‘My plan was to go to odontology school but I fell in love with computers’
Leandro Sales Holanda Pinto, director of engineering at MessageBird. Image: MessageBird

‘My plan was to go to odontology school but I fell in love with computers’

27 Nov 2019487 Views

Leandro Sales Holanda Pinto of MessageBird discusses his career journey, from a critical education decision to making time for surfing.

Leandro Sales Holanda Pinto is director of engineering at Amsterdam-based cloud communications company MessageBird, which recently announced plans to open a new hub in Dublin.

The engineer’s career journey hasn’t been without its twists and turns, however. From initially planning to become a dentist and trying to keep in touch with his passion for surfing along the way, he’s now in a position where he can “look back on his career with joy”.  

He told Siliconrepublic.com about the experiences that brought him to where he is today, and the lessons for success he has learned over the past few years. 

‘Even the challenging people around you can teach you something
– LEANDRO SALES HOLANDA PINTO

What first stirred your interest in a career in this area? 

When I was preparing to go to university, my initial plan was to go to odontology school. My parents are both dentists, so it seemed like a good idea.  

It was a close friend who suggested computer science because he knew I always loved math and physics. I’m glad to say I fell in love with computers during my studies and now prefer coding to teeth any day.  

What experiences led you to the role you now have? 

I have a PhD in information technology from Politecnico di Milano, Italy. Moving from Brazil to Europe opened my eyes to the opportunities around the world. After obtaining my PhD degree, I accepted a role in Amsterdam working for Booking.com. In my six years there, I saw the company go through incredible growth, which was an enormous learning experience in itself 

It was my learnings at Booking.com that attracted me to MessageBird, where I can put both my schooling and practical work experience together to make an even greater impact.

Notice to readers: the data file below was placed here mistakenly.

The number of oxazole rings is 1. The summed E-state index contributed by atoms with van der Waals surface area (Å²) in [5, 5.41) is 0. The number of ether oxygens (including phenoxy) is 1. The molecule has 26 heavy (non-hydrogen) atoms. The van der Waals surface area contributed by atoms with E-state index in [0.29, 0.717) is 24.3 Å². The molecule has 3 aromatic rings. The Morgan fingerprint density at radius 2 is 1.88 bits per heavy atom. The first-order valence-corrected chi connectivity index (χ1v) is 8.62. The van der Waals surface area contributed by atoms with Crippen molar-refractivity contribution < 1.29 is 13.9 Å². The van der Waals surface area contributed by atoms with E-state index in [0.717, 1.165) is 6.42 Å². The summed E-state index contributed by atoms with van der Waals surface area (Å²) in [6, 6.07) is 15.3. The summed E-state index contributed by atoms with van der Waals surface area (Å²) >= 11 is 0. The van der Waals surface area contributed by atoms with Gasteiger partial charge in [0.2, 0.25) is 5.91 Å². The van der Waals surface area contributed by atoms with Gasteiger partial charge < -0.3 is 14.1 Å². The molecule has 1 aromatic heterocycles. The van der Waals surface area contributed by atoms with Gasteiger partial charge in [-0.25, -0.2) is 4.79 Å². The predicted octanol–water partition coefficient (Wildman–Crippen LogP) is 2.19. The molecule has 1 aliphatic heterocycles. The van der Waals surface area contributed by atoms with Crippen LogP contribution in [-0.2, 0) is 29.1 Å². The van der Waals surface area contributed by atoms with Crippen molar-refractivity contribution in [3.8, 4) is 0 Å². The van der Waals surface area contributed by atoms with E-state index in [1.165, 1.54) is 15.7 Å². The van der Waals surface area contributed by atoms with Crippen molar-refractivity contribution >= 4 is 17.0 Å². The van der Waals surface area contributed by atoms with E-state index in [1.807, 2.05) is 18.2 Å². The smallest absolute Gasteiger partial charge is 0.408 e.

What were the biggest surprises or challenges you encountered on your career path, and how did you deal with them? 

When a company grows rapidly, changes in leadership are common as growing teams often have some trial and error before finding out exactly what works. When I was just starting my career and still learning how to be successful, I was lucky to have a strong peer group to support and guide me – they helped create stability in a dynamic environment.  

That support helped me not only make it through, but also to understand the challenges businesses face when growing. Now, when inevitable changes happen, I’m more prepared to be a source of stability and help others over the bumps, the same way others helped me.  

Was there any one person who was particularly influential as your career developed? 

I was fortunate to have many people from whom I learned over the last 15-plus years in my career. It would be difficult to choose only one, but what I can tell you is that even the challenging people around you can teach you something.  

In fact, if you take the time to understand the challenges they are trying to overcome, the challenging relationships typically teach you even more. 

What do you enjoy about your job? 

Start-up environments are rarely smooth sailing. You will most likely have a mix of senior leaders who have strong ideas of how teams should run all the way to employees straight out of college who are hungry to have an impact and make a difference.   

Finding ways to combine the passions of all is often the biggest challenge I face and the one I enjoy the most. It’s a bonus that I get to do it in an industry that I love. My job gives me the best of both worlds. 

What aspects of your personality do you feel make you suited to this job? 

There are really three traits I try to bring to my job every day: empathy, a positive attitude and candour. 

To build a successful and well-functioning team, it’s important to create empathy within it. We all have our roles to do and the more we can understand the challenges we each have in achieving those goals, the more we can support one another.   

Part of being a successful leader is being straightforward with feedback. Feedback can be difficult for many, but candour can go a long way in building trust.  

Finally, I’m just a positive person and I believe there is a lot we can achieve when we work together. I try to bring a positive attitude to work every day. 

How did your current company support you on your career path, if at all? 

One of our values at MessageBird is to do what you love. Now, truth be told, if I was doing what I love, I’d be surfing a heck of a lot more than I do. But MessageBird has given me an opportunity to stretch into areas of the business outside my original scope and areas of expertise.  

I think having that opportunity has enabled me to understand more areas of the business. Stretching beyond my skillset has helped me grow and learn throughout my career. As soon as I have these kinds of opportunities, I am quick to jump on them. 

What advice would you give to those considering a career in this area, or just starting out in one? 

Technology is an area with endless opportunities. My advice would be to work for a company whose mission and vision you believe in and also a place where you can make a difference.  

If you find that, many good things will follow and some day you will find yourself looking back on your career with joy. 

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